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Home > News > Could nanotechnology save ancient books from crumbling?

March 24th, 2009

Could nanotechnology save ancient books from crumbling?

Abstract:
Enter nanotechnology. Baglioni and his colleagues have a fix: An alcohol-based solution containing 100-nanometer particles that they spread on the pages. The nanoparticles, made of calcium hydroxide or magnesium hydroxide, stick to the cellulose fibers and begin to suck up the protons that hang around and make the paper acidic. Once the fibers are chemically stabilized, the books should last longer, Baglioni said, although it's hard to know what will happen in the long term: Scientists have a number of ways simulate the effects of aging, but no universally accepted way to predict the success of de-acidification.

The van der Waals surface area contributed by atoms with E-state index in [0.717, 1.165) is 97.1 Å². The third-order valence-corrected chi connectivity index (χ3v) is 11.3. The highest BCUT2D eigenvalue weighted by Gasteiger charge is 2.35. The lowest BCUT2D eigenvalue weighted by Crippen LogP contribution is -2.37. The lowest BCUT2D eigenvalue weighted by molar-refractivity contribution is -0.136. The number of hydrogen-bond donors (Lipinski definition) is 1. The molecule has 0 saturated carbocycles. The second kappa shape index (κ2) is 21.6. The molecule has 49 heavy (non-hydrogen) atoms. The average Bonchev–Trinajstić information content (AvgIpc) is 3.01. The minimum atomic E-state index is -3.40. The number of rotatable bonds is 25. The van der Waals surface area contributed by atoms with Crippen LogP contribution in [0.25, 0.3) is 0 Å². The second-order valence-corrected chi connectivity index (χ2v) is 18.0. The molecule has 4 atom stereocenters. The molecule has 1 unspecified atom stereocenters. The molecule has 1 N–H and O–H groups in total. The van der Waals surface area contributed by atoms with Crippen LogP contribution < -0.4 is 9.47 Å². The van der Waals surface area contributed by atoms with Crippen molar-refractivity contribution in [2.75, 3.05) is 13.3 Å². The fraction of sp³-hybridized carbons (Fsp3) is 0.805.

Source:
Scientific American

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